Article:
Allied Fiber’s formal announcement on Monday of its national dark fiber buildout rankled more than a few readers. The conventional wisdom has been that following the dot com crash, no new national intercity conduit level network builds were even remotely feasible. Prices had fallen too far, rights of way were too contentious, too much fiber remained untapped in the ground between major markets, and financial backers would simply never go for it. Whether Allied Fiber succeeds or not in its venture, they may have already blown a fatal hole in that wisdom. There are many factors that have contributed to this, but for a moment I’d like to focus on how the industry’s view of intercity dark fiber in the USA has changed, and may be changing again.
Back in the last bubble as the fiber barons built out their networks, selling or swapping dark fiber was a way to help fund the process and staggering amounts changed hands. Literally dozens of domestic ventures were built around such assets, just about every European PTT held dark fiber IRUs across the USA as well, and far too many networks were lit. Just a few years later, of course, carnage ensued. Much of the new fiber got consolidated into a half dozen or so surviving intercity networks. A new view of selling dark fiber emerged: that selling too much of it enabled the competition and was therefore a bad idea. You had to be careful about who you sold it to, where you sold it, and what other products could tag along to make it worthwhile. Such newfound self discipline made so much sense in light of the experiences in the telecom nuclear winter that it quickly became the rule across the industry.
But that self policing has now run into the law of unintended consequences. If customers want to buy dark fiber IRUs, and existing owners are reluctant sell them, then there is a market opportunity for someone to step into the breach. Enter Allied Fiber with its innovative wholesale dark-fiber-only business model, a modern approach to on-ramps, a little luck from the timing of the low latency movement, some PTT customers in the wings – and lo and behold the initial funding wasn’t actually that hard to get. One of the major selling points Allied Fiber has used is that there is a shortage, not in the quantity of fiber in existence but in the quantity of fiber actually for sale via dark fiber IRUs since existing providers have given such priority to lit services. The decision by the industry that made so much sense now risks being turned on its head: instead of less dark fiber there may now be even more.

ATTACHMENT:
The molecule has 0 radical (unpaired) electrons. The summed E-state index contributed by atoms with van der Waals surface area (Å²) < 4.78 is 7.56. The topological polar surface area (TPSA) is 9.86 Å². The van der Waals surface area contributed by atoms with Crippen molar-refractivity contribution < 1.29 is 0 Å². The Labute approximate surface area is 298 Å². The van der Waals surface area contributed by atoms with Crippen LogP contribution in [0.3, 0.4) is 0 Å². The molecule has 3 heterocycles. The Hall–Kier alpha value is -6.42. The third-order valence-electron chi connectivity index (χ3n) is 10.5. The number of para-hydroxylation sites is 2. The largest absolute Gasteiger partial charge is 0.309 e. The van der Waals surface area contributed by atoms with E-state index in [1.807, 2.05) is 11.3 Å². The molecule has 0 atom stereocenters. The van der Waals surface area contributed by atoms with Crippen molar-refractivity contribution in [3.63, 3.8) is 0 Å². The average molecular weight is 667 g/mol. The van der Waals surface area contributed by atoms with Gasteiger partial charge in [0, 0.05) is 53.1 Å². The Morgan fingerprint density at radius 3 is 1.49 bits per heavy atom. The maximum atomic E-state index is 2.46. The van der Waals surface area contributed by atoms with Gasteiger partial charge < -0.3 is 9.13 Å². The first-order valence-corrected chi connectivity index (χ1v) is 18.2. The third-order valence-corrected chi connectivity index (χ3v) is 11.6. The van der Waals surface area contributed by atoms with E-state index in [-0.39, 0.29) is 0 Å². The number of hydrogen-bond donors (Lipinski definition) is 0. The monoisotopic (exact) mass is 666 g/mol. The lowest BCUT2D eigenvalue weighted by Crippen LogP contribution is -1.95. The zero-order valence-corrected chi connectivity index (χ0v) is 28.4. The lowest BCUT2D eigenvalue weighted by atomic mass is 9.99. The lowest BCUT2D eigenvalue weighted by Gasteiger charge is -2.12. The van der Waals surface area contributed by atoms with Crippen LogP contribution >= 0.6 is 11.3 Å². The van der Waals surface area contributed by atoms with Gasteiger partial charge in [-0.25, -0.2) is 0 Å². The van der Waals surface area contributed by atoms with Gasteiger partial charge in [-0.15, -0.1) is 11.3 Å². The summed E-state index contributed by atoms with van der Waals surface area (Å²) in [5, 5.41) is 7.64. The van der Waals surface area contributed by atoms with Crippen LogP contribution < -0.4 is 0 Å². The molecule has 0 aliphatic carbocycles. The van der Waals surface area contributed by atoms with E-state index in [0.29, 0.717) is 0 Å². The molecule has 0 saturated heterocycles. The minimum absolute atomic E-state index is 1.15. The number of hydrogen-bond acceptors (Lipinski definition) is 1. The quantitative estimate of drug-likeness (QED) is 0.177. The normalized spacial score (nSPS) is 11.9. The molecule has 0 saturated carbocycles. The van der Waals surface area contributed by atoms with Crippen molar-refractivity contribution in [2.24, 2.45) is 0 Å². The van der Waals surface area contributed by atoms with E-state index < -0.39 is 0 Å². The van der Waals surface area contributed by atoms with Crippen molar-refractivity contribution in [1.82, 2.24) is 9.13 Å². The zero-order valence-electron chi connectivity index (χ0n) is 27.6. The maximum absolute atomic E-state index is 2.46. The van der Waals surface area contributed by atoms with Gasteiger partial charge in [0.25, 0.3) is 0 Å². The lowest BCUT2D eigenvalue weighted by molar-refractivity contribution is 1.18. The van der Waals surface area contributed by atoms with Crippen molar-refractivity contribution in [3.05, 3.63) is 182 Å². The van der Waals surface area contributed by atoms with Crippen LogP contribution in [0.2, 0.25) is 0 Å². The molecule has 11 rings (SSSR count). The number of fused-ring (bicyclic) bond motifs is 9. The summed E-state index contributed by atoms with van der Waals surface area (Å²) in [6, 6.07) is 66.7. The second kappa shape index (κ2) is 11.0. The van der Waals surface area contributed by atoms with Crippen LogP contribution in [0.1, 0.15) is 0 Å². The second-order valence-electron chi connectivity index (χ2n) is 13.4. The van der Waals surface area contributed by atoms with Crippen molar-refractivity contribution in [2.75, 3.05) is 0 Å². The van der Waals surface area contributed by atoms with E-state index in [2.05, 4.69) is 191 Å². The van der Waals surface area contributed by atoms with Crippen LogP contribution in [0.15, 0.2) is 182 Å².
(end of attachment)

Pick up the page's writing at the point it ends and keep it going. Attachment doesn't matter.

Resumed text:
But Allied Fiber may face its own unintended consequences. If they succeed in breaking the dark fiber logjam on the major intercity routes, the Level3s and Qwests and AT&Ts holding their own dark fiber in reserve could now be forced back into the market, thus driving prices down again. After all, someone’s going to sell the stuff, it might as well be them. Whoever sells the fiber, though, the fear is that a plethora of dark-fiber-enabled networks will bring back the dreaded buzzphrase ‘fiber glut’ in spades.
Will that happen? I suppose that depends on what people think they can do with intercity dark fiber now. Ten years ago, they all thought they could sell the same stuff to the same people and exponential traffic growth would take care of everything. But it didn’t work out that way and each learned the hard way just how much it costs to run your own network from the fiber on up. Even the European PTTs mostly returned their dark fiber IRUs rather than continue lighting it: FT, DT, C&W all did in one form or another. If they return again, surely it will be with a different plan in mind? Is there an ecosystem in which hundreds of intercity networks at the dark fiber level can coexist?
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